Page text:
After overindulging on super thick, gooey, raisin and cinnamon french toast at our local breakfast favorite, it was time to figure out what we were going to do on this wonderful Friday afternoon. Uncle B and Aunt O were lucky enough to come visit us during our four-day winter break. (Ha, seeing their shortened names in print just made me laugh, maybe I’ll start referring to them as B & O).
“How about roller skating?” I sheepishly suggested.
“It’s too scary in here!” she bellowed.
We left early.
The girls have since been at the rink a handful of times with friends, but still have not learned how to do more than pull themselves along the wall.
So, roller skating seemed like a good idea.
We finished up breakfast, strolled around our little downtown for an hour to work off the calories, and then hit the rink. The rink was open especially for Winter Break. The line only consisted of moms and elementary aged kids. Already things looked more promising than our first visit here together. Aunt O grew up skating as well. In fact, she was quite a proficient inline skater. However, she had never been inside a rink. All of her skating had been outside since she grew up in cities like New York and New Jersey. What I didn’t know, was that my brother didn’t know how to skate.
Aunt O and I got everyone laced up and standing upright. A few instructions were given about balance and body position. We even attempted a few laps in the “practice” rink before releasing everyone into the pool of moving bodies. To my surprise, The Tortoise was now able to make it around the rink all on her own, slowly, but without gripping the walls anymore. The Hare was still wobbly, but determined. We took several laps together, hand in hand, trying to avoid flailing arms and bodies passing us. I couldn’t help but notice all the moms standing around talking, totally engaged in their very animated conversations while their children were running amuck on the rink. Kids were cutting through the center, stopping unexpectedly in front of us, skating backwards to catch up with a friend and racing around the slower skaters like we were cones on a track. Several times the poor DJ had to remind the kids about proper roller rink etiquette. He even made a big announcement to remind parents that weaker skaters should have an adult with them or use the practice rink.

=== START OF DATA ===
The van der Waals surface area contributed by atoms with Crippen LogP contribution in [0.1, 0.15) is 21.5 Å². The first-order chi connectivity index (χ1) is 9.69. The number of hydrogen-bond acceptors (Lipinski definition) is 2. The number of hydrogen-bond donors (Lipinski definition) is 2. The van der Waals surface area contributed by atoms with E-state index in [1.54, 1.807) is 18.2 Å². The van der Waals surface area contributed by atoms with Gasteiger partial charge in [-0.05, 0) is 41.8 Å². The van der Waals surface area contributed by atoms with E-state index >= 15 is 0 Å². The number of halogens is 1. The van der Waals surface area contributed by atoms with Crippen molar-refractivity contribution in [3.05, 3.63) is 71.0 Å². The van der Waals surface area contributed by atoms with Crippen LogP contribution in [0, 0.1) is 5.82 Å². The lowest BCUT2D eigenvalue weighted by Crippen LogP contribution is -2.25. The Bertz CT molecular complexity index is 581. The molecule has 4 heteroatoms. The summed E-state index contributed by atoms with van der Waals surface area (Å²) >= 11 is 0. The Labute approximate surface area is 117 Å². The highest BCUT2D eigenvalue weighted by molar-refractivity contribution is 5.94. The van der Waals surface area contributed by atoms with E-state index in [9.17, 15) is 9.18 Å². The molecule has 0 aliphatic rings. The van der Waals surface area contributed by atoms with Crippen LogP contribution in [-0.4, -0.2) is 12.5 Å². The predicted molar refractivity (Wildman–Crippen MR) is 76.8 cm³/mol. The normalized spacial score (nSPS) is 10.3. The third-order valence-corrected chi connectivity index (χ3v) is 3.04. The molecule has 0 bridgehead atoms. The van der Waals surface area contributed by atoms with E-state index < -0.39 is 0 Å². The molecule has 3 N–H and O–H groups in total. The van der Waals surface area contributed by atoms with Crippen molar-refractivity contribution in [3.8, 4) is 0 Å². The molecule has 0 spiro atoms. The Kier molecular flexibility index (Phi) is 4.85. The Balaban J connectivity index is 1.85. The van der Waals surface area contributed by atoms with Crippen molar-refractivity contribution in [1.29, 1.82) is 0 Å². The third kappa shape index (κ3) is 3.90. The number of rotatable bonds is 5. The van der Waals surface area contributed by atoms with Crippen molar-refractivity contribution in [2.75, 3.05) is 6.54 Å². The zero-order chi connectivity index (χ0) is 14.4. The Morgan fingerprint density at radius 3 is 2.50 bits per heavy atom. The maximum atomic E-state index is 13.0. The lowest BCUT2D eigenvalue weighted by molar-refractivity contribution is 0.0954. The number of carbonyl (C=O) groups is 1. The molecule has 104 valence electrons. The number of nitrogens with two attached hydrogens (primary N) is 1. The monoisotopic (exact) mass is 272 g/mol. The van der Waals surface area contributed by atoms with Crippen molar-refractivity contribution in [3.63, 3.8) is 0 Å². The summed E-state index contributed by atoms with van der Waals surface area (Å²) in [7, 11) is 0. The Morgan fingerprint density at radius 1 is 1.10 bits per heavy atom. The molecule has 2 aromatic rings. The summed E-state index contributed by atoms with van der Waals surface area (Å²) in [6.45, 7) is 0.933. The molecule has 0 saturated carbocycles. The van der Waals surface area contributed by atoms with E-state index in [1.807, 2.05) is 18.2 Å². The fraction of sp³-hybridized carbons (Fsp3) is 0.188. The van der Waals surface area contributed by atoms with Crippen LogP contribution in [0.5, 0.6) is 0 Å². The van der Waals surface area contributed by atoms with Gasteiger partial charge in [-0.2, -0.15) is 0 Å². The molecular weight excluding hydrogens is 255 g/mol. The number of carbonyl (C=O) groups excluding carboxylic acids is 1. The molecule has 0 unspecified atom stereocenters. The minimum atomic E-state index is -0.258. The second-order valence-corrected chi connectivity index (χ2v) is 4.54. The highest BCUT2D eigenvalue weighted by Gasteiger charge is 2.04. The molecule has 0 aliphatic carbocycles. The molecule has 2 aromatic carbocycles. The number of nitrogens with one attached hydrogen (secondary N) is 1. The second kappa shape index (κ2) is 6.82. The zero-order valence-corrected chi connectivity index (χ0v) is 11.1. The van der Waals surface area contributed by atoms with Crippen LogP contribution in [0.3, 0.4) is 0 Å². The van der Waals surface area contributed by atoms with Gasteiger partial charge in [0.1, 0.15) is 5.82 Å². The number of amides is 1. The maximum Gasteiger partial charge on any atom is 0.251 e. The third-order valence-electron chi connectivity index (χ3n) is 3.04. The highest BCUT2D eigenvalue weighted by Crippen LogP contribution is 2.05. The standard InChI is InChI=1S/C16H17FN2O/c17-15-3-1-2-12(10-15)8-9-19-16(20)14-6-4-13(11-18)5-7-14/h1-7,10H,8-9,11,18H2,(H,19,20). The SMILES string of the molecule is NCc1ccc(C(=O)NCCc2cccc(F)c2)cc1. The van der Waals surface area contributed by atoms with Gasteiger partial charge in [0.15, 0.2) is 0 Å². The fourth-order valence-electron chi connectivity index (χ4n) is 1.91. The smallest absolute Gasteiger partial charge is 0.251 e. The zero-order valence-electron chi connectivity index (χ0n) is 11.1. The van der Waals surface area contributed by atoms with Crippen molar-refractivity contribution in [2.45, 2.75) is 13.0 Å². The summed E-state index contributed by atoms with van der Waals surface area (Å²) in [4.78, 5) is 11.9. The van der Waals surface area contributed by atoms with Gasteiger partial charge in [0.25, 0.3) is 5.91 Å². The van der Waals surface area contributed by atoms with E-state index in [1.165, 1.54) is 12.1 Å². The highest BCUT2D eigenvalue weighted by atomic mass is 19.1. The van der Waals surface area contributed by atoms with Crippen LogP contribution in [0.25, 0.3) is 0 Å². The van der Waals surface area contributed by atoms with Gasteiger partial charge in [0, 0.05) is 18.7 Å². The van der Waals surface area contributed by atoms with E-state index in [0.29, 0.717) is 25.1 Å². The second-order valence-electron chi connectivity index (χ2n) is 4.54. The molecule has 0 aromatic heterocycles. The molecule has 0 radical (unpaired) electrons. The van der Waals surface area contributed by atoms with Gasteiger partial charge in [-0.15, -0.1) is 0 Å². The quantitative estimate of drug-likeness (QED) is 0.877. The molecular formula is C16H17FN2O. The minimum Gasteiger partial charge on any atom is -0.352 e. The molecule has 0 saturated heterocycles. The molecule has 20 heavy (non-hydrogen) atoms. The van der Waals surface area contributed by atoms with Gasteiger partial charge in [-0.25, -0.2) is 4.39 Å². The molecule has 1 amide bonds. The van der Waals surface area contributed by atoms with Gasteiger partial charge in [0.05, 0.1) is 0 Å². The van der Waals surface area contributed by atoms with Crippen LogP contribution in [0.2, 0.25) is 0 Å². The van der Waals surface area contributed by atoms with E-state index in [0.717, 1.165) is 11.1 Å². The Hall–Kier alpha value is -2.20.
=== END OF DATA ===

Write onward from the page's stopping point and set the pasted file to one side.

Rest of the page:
The Hare soon released my hand, then the wall and eventually could start making it around the rink on her own. She was quite impressed with herself, smiling and waving every time she would complete a lap.
“You go mom, ” she said, “I’ll catch up to you.”
It was sweet, but the truth was, I could skate a lap and a half before she would ever “catch up”, yet every time I came back to check on her she would say, “See, I knew I could catch up to you!”
The music was familiar, songs that blare down the hall in our house, escaping closed doors of my children’s rooms. But as I glided around the rink I couldn’t help but hear Depeche Mode, Erasure, INXS, Pet Shop Boys and Cheap Trick in my head. I was lost in thought when suddenly I felt my body being propelled forward, a force crashing in from behind. Tiny hands and feet tangled in mine. A helmet wearing and wrist guard clad child had used me as their landing strip. Apparently no one had taught them how to maneuver around the curves, or stop. We both scrambled to our feet and then she was off. No apologies either.
A few minutes later someone grabbed my hand for balance, and it wasn’t one of my children. Their stunned face stared blankly at me when I asked, “where’s your mommy?” And then they were off, leaving me with a very sticky, cotton candy smelling hand.
As I turned the corner, a couple of little boys collided in front of me as they tried to use each other for balance. Neither child appeared to know how to walk, let alone skate. I glanced to my right and saw another wobbly girl wearing knee pads. On my left was a couple of rollerblading boys trying to race each other, cutting through the middle of the rink and heading straight for the crash that had just happened an arm’s length in front of me. There was nowhere to go, no escape path. So I jumped over one of them, nearly taking out a little girl using the wall to drag herself around the rink.
I managed to make it unscathed.
I think I am going to petition for an all adult skate.
After two hours, we finally called it a day. Both of the girls were smiling and disappointed to leave. It is always far better to leave when no one wants to quit then stay well past the time everyone is ready to go home. Even Uncle B successfully completed several laps on his own.
“Did everyone have a good time?” I asked.
“It was so much fun, ” exclaimed Aunt O, “but I think it would have been even better without all those kids!”